The dreaded cone! (Also commonly referred to as the "lampshade" or the "radar dish.") Your veterinarian might give you this super stylish Elizabethan collar to protect your cat's recent surgery site from licking and chewing, and some cats need to wear one to prevent clawing and scratching at their face or to keep them from obsessively grooming themselves.
Depending on the procedure, it can be quite trying to have a cat go through surgery. Often, the “trying” part doesn’t end once your cat has left the hospital, as their post-operative recovery period at home can often be equally difficult. This article will help to make it easier on you both.
Whether your cat’s just been spayed/neutered, had a cat bite abscess, had a broken bone surgically repaired, or had abdominal surgery of their digestive tract or urinary bladder, it’s important that they’re given the time, space, and environment to rest and heal.Read More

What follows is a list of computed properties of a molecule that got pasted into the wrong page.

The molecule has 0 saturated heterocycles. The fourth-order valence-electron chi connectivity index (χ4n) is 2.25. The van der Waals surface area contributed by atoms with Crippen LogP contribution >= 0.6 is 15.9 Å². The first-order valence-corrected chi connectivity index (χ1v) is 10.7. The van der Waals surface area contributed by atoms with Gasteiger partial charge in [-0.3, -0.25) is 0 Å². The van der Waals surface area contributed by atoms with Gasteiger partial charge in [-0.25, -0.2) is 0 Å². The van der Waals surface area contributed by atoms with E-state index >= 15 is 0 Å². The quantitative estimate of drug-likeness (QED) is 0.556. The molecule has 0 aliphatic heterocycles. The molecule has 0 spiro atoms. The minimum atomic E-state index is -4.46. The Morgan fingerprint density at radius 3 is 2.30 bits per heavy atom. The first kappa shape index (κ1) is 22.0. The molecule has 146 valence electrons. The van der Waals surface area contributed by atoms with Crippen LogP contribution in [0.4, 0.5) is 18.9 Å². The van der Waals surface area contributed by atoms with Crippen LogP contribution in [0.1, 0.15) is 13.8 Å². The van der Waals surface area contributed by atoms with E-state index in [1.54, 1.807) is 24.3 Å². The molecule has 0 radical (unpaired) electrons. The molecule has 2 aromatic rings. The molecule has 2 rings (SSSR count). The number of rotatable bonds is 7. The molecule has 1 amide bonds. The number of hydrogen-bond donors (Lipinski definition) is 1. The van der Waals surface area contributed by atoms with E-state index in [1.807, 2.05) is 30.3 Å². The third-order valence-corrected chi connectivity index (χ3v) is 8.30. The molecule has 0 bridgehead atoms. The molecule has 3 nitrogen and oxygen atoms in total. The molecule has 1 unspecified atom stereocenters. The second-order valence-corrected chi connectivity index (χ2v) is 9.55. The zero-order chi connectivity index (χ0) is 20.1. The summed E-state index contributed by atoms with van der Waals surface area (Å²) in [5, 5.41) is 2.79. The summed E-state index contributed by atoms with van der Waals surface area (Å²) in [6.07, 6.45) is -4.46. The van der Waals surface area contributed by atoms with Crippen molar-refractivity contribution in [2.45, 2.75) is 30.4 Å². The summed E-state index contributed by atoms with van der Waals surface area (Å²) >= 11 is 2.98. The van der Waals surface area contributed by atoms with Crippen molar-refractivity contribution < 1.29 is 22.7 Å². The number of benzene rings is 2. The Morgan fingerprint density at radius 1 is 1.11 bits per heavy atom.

Anesthesia is like any medical procedure - there are benefits and risks, and death can occur under anesthesia. Approximately one in 1,000 healthy cats and one in 2,000 healthy dogs die under anesthesia each year. While any anesthetic-related deaths are unacceptable, these incidence rates are actually quite low. But of course, there’s still plenty of room for improvement. One of the reasons we still see deaths related to anesthetic procedures is because not all practices are actively taking all of the steps necessary to reduce anesthetic risk.
This article will help you understand the process of anesthesia, and empower you to ask the important questions you can, and should, ask of your pet’s medical team to help minimize your pet’s anesthetic risk.